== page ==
So we were naturally salivating at the specter of seeing the band headline at the legendary Troub.  We are happy to report that once again (and  despite their having toured non-stop behind their stellar “Hospice” record for at least 9 months), the crowd was properly gored by these great Antlers and their weighty/beautiful songs.  Headlining enabled them to stretch out a bit and revel in the hallowed hall.  While as openers they had played with more intensity and resolve (necessary given the shorter time to lobby the partisans), as headliners they let the songs explore themselves more and indulged the sonics in full.  Peter once again gave glimpses of Buckley and beyond, while Darby magically kept all the plates spinning and the harmonies tethered, and Michael held down the forest fortress.  On top of the “Hospice” songs, we were treated to a new song and a great, slowed cover of XX’s fine song, VCR.   Too dang good.

In the video below you won’t see the Antlers attack in full as we did on Friday, but instead a stellar band taking a step back acoustically and selling it well.  A great glimpse into the vocalese of Peter Silberman, as ably accompanied by Darby and Michael.  A fine use of 12 minutes, 34.  Playing tonight at the Doug Fir in Portland.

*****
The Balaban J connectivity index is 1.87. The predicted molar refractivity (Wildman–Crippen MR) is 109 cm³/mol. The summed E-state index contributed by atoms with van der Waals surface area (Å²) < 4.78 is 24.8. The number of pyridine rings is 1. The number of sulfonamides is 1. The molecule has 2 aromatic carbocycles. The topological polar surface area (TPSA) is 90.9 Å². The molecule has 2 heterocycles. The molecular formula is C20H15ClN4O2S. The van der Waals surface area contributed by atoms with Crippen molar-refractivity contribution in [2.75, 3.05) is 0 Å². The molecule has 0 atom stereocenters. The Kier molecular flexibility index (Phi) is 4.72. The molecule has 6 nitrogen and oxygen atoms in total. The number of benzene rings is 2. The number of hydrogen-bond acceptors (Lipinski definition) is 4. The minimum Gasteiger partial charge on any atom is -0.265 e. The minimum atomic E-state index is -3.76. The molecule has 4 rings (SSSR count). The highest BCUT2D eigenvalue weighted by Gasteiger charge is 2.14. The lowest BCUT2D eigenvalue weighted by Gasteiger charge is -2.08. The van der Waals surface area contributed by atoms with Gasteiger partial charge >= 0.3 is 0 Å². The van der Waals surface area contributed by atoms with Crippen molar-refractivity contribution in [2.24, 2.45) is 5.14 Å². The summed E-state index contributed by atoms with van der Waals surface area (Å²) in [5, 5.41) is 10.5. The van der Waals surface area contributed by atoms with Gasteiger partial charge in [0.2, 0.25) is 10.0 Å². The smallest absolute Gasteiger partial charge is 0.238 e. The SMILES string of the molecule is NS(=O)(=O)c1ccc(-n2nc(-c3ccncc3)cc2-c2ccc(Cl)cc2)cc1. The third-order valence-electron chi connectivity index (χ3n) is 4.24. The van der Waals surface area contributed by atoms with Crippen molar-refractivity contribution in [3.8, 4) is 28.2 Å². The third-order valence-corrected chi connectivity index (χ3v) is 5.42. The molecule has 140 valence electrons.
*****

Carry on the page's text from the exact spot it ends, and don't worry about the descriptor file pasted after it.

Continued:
1
May

The Unfathomable Source

by Lefort in Poetry

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Well, Well, Well (after Murakami)

May we aspire to a more contemplative state

Not Florida or Nevada, for example

But there we go again,

with the bank-shot gag,

and the scattershot whimsy;

while deeper discernment slips off

to kill time alone in a deeper, dryer well

Who will instead let down

wisdom’s ladder-rope into that waiting well

and let the frivolous and flippant fireworks fall faint?

Pray perhaps for a prank-less interlude,

a complete eclipse of the synapse-ellipses

May we at least filter out the oft-offered filters

and slip off into a more unfathomable source?

May we aspire to a more contemplative state

Not Florida or Nevada, for example

But there we go again,

with the bank-shot gag,

and the scattershot whimsy;

while deeper discernment slips off

to kill time alone in a deeper, dryer well

Who will instead let down

wisdom’s ladder-rope into that waiting well

and let the frivolous and flippant fireworks fall faint?

Pray perhaps (!) for a prank-less interlude,

a complete eclipse of the synapse-ellipses

May we at least filter out the oft-offered filters

and slip off into a more unfathomable source?